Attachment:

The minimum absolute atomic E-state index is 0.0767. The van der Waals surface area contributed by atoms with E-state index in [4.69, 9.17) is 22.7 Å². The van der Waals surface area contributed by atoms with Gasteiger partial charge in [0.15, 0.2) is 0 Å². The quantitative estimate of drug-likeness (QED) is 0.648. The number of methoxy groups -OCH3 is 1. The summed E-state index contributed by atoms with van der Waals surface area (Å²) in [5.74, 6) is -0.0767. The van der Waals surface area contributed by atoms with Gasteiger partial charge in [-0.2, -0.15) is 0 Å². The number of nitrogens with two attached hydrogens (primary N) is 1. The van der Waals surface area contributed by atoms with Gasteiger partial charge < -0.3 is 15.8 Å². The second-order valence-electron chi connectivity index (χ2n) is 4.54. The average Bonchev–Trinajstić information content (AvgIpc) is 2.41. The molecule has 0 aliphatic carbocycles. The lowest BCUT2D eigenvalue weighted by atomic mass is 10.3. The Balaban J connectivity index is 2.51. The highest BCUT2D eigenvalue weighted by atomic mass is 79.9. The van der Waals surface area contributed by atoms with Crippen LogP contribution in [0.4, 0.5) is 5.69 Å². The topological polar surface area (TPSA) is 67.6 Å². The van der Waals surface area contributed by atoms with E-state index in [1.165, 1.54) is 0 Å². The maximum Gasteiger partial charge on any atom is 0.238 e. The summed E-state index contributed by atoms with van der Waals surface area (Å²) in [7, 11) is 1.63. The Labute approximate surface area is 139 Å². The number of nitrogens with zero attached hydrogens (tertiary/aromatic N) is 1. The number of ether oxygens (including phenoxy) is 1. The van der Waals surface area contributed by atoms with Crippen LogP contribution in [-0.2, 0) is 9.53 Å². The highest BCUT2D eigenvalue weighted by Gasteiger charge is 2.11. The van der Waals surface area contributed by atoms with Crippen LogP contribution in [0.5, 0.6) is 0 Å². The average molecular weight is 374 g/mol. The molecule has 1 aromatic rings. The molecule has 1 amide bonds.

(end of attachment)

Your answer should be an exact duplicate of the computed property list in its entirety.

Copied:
The minimum absolute atomic E-state index is 0.0767. The van der Waals surface area contributed by atoms with E-state index in [4.69, 9.17) is 22.7 Å². The van der Waals surface area contributed by atoms with Gasteiger partial charge in [0.15, 0.2) is 0 Å². The quantitative estimate of drug-likeness (QED) is 0.648. The number of methoxy groups -OCH3 is 1. The summed E-state index contributed by atoms with van der Waals surface area (Å²) in [5.74, 6) is -0.0767. The van der Waals surface area contributed by atoms with Gasteiger partial charge in [-0.2, -0.15) is 0 Å². The number of nitrogens with two attached hydrogens (primary N) is 1. The van der Waals surface area contributed by atoms with Gasteiger partial charge < -0.3 is 15.8 Å². The second-order valence-electron chi connectivity index (χ2n) is 4.54. The average Bonchev–Trinajstić information content (AvgIpc) is 2.41. The molecule has 0 aliphatic carbocycles. The lowest BCUT2D eigenvalue weighted by atomic mass is 10.3. The Balaban J connectivity index is 2.51. The highest BCUT2D eigenvalue weighted by atomic mass is 79.9. The van der Waals surface area contributed by atoms with Crippen LogP contribution in [0.4, 0.5) is 5.69 Å². The topological polar surface area (TPSA) is 67.6 Å². The van der Waals surface area contributed by atoms with E-state index in [1.165, 1.54) is 0 Å². The maximum Gasteiger partial charge on any atom is 0.238 e. The summed E-state index contributed by atoms with van der Waals surface area (Å²) in [7, 11) is 1.63. The Labute approximate surface area is 139 Å². The number of nitrogens with zero attached hydrogens (tertiary/aromatic N) is 1. The number of ether oxygens (including phenoxy) is 1. The van der Waals surface area contributed by atoms with Crippen LogP contribution in [-0.2, 0) is 9.53 Å². The highest BCUT2D eigenvalue weighted by Gasteiger charge is 2.11. The van der Waals surface area contributed by atoms with Crippen LogP contribution in [0.5, 0.6) is 0 Å². The average molecular weight is 374 g/mol. The molecule has 1 aromatic rings. The molecule has 1 amide bonds.